The Bank of Canada announced Wednesday it's holding interest rates at 1.75%, while informing Canadians that attention will be on “developments in consumer spending, the housing market, and business investment” in 2020.

Canada continues to have the highest policy rate among advanced economies, but there also “remains a high degree of uncertainty and geopolitical tensions have re-emerged, with tragic consequences,” the Bank says. Indicators since October’s Monetary Policy Report (MPR) have been “mixed.”

Data suggests that immediate growth will be weaker with the output gap wider than initial projections made back in October. The slowdown in growth, the Bank notes, could be because of consumer reluctance to spend and the increasing desire to save income. And this stalling could also be related to factors including strikes, poor weather, and inventory adjustments.

The Bank projects the global economy will grow by a little over 3% in 2020, and for Canada, the Bank forecasts “real GDP will grow by 1.6% this year and 2% in 2021.” This follows a 1.6% growth seen in 2019.

READ: Toronto Named the 6th ‘Least Affordable’ City on the Planet: Report

Exports fell in late 2019, and business investment showed weaker performance in the fourth quarter of 2019. A surge in exports or business investment is not immediately likely, rather they will “contribute modestly” to growth. Yet, the Bank also says residential investment was “robust through most of 2019, moderating to a still-solid pace” during the final quarter of the year.

The Bank projects household spending will be reinvigorated, in part, thanks to the recent federal income tax cut. Measures of inflation remain around 2% for an economy that “until recently, has been operating close to capacity.”

They suggest the slowdown could be temporary and that Canadians should also expect some fluctuations in 2020 because of the volatility with energy prices.

A Closer Look

Many economists believed the policy rate would remain unchanged while some voiced the need for a cut (albeit not this year), but one area where a real negative outlook exists among economists is housing affordability, this according to 13 economists cited in Finder’s 2020 BoC Interest Rate Forecast Report.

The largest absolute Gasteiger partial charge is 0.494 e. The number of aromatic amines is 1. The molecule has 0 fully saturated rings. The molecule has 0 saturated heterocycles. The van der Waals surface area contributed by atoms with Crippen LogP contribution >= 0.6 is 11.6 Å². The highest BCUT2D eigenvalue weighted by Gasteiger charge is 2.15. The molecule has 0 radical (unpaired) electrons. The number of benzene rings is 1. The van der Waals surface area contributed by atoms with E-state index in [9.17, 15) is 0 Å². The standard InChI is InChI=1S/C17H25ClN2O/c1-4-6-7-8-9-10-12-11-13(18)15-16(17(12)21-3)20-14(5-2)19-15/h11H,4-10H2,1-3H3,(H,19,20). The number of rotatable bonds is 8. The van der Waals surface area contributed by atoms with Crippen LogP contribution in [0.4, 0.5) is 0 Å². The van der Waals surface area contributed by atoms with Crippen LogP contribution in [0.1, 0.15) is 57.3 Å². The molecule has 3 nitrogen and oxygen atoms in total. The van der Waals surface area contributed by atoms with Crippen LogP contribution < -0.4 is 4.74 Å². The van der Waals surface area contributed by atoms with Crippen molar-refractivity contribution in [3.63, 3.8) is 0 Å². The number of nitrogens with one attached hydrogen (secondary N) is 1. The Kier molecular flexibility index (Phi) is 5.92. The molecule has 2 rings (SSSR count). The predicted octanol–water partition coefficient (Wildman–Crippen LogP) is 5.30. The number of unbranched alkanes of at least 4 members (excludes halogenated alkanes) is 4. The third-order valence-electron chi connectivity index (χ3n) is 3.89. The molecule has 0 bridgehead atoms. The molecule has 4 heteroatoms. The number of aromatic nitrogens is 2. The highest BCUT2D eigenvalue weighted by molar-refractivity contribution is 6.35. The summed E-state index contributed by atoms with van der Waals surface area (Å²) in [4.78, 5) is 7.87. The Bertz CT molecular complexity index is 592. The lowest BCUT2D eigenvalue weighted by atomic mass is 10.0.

Sebastien Lavoie, chief economist at Laurentian Bank Securities said a policy rate was unlikely and also voiced his concern about the risk of returning to “frothy housing conditions” and that the number of Canadians “owning a home will increase, but not the percentage of households owning a home.”

“The year-over-year pace of growth in mortgage credit outstanding is on the verge of becoming the fastest since the B20 stress test on uninsured mortgages was implemented in January 2018,” explains Lavoie.

He also said it is like it is: “Too many millennials are either unable to buy or simply prefer to rent for longer.” 

“Population growth, low mortgage rates and limited near term supply will likely support price growth in most major markets,” said Carl Gomez, senior vice president of research and strategy at QuadReal Property. “Mid-level markets (and Alberta) are likely to see less demand pressure.”

Considering wage growth, employment, cost of living, household debt, and housing affordability, panellists predicted wage growth to be the most positive, in stark contrast to housing affordability.

Finder’s previous report saw that 50% of the panellists were negative on housing affordability, but this time around sentiment has changed to 100% negative.

Some of the economists also noted that markets which depend on oil or autos will see a decline.

“Although the oil and auto sectors are contracting, this will only offset the price increases of the housing bubble in a few places,” says Lars Osberg, professor of economics at Dalhousie University.

A Look Ahead

The panel’s six-month outlook for 15 housing markets, including Toronto, suggests that prices are to increase in 10 markets, drop in two markets, and experience no change in three markets, according to Finder’s roundup.

The panel thinks it is unlikely that Canada will go into a recession in the next 12 months, with 54% of the surveyed economists saying it is “somewhat unlikely,” 31% saying it is “very unlikely,” and 15% believed it is “somewhat likely.”

“There is an upbeat perception in Ontario and Quebec regarding the house prices,” says Murshed Chowdry, associate professor at the University of New Brunswick. “In some cases, such an upbeat is coming from supply shortage and spillover from Toronto.”

June looks to be when a rate cut is most likely, but as noted by Finder’s results, this might not happen this year at all.

The next date for the announcement of the overnight rate target is slated for March 4, 2020. The full update on the Bank’s outlook will be published on the MPR on April 15, 2020.